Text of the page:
‘Counting the whole school?’ I asked. ‘I bet there’s some people that don’t even show up.’

  ‘That’s what I told her,’ said Rachel.

  ‘What’s your first period?’ asked Marci.

  I looked at my schedule, though I had it memorised. ‘Social Studies with Verner.’

  Marci smiled. ‘Sweet – us too. Then here’s the rules: check out everyone in our first-period class, make your pick, and then we’ll watch them for the rest of the day. First one to ditch is the winner.’

  ‘You mean whoever bets on the first ditcher is the winner,’ said Rachel.

  ‘That’s debatable,’ Marci replied, standing up. ‘Let’s go grab some seats in the back, so we can get a good view of all our contestants.’

  Rachel stood as well, and together they walked over to the nearest door for the main building. After a second of hesitation, I followed them. I’d never walked into school with anybody before, except Max, but that barely counted. He was only my friend because I didn’t have anyone else, and I was only his friend for the same reason. Besides, I hadn’t seen him in weeks, and I was with two very cute girls.

  Marci and Rachel waved and smiled and chatted with a dozen or so people on our way through the halls, and I hung behind them like a shadow – not hiding, but not inserting myself into their conversations, either. It seemed like everyone knew them, and they knew just about everyone else. I suppose that’s what ‘popular’ means, and it shouldn’t have surprised me, but it did. I could go a whole week without talk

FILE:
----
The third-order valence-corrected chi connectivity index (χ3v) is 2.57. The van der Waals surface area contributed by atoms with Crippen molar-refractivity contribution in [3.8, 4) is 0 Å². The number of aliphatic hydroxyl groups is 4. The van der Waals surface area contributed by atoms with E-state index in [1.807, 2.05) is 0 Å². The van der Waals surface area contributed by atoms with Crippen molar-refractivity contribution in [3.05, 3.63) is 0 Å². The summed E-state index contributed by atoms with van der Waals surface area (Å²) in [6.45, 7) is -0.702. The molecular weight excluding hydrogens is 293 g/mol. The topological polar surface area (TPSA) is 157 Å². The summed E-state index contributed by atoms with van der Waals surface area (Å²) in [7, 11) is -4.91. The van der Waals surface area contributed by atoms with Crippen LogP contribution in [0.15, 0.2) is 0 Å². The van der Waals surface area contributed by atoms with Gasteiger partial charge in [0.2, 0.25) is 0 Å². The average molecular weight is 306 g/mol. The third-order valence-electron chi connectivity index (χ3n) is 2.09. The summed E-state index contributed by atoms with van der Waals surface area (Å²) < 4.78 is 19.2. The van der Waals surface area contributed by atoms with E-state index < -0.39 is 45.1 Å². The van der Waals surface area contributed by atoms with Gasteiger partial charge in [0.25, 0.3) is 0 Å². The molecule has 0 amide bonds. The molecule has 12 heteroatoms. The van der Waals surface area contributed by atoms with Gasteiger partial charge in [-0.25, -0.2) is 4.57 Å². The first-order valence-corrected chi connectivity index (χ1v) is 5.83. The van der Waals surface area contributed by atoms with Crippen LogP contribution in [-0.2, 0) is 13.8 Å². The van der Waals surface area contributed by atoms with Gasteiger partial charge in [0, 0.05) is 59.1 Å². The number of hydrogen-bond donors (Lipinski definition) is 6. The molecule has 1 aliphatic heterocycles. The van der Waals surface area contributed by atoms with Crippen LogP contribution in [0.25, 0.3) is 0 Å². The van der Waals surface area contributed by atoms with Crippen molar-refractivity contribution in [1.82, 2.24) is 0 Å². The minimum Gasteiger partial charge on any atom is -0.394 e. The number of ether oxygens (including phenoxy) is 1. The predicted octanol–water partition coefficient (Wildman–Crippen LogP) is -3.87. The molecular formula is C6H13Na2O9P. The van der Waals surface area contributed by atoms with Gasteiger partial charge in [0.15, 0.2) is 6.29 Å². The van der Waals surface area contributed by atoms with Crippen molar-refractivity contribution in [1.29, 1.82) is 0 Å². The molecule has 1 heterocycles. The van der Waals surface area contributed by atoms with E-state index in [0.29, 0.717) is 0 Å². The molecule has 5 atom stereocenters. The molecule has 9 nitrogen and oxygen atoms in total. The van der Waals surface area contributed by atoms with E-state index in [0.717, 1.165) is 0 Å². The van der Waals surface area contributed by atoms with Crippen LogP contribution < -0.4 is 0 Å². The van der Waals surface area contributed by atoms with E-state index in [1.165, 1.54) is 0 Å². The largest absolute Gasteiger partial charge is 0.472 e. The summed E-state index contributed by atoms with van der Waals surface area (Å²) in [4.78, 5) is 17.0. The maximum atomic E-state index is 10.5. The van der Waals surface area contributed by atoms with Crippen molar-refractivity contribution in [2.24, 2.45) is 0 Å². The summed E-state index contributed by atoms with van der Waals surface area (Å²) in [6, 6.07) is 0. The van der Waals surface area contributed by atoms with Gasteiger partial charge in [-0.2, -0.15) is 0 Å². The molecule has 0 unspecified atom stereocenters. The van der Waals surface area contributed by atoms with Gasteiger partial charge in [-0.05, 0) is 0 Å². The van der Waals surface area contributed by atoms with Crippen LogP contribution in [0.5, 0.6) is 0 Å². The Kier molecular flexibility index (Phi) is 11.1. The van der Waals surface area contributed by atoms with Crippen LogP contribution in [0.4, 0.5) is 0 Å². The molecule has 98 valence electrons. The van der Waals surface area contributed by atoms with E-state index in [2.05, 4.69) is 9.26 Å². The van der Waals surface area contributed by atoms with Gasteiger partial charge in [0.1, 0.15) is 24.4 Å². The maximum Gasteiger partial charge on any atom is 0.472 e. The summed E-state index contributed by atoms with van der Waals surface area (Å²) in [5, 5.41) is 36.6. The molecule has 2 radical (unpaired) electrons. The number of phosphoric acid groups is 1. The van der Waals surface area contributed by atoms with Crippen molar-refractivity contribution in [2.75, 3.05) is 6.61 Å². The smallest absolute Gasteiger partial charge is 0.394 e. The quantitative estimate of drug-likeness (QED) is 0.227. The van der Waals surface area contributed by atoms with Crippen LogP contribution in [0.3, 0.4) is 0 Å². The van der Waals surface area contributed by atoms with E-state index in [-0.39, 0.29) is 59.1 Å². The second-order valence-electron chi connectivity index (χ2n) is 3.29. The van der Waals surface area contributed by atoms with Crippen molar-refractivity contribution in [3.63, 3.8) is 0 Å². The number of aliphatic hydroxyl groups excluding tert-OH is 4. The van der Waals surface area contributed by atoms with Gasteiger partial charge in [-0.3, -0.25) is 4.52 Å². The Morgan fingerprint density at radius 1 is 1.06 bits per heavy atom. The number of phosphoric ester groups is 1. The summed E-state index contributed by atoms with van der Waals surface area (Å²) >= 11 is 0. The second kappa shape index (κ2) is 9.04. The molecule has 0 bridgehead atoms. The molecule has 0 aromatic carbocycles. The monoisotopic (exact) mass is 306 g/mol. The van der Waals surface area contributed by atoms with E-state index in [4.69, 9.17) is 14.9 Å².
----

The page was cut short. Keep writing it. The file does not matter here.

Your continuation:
ing to anyone at school, sometimes anyone at all. Marci was the exact opposite, to a degree that I hadn’t even imagined was possible. It was a little annoying, but more than that it was exhausting. It was so much easier to be an outcast.

  Mr Verner’s room was the same as always; I don’t think he’d put up any new posters since the 1990s, if that, which seemed weird for a Social Studies teacher. Shouldn’t he have been more on top of current events? The door was in the rear of the room, and Marci went straight to the far wall to claim the back corner seat. Rachel sat in front of her, so I hesitantly took the seat next to Marci on the back row. It’s hard to explain why I felt so strange. It wasn’t because Marci was popular or pretty, though she certainly was; it was more because I’d just never really hung out with anybody before. I felt like I was forgetting something; like I was supposed to do or say something and didn’t know what it was. I couldn’t think of anything, so I just sat down.

  ‘My next class is with Mr Coleman,’ said Marci. ‘Gag. Do you know how many times he’s tried to look down my shirt?’

  ‘So wear something else,’ said Rachel. ‘With a shirt like that on, I feel like I should be ogling you too.’

  ‘He’s a teacher,’ said Marci. ‘It’s completely disgusting.’

  ‘You should report him,’ I said, glancing at her chest and then looking quickly away. I’d given up my rules against girl-watching, but they were still so ingrained that I hadn’t even noticed her shirt yet – I’d been subconsciously avoiding it. It was a tight black tank top, the same colour as her hair, with a curly green leaf pattern that showed off her curves to perfection. She really was gorgeous . . .

  And then I found myself thinking about Brooke. That’s the weirdest thing.

  ‘I almost did report him last year,’ Marci went on, ‘but when I got to the counsellor’s office he checked me out, too, so I gave up. Obviously I enjoy a little attention, but it amazes me how brazen some people are about it.’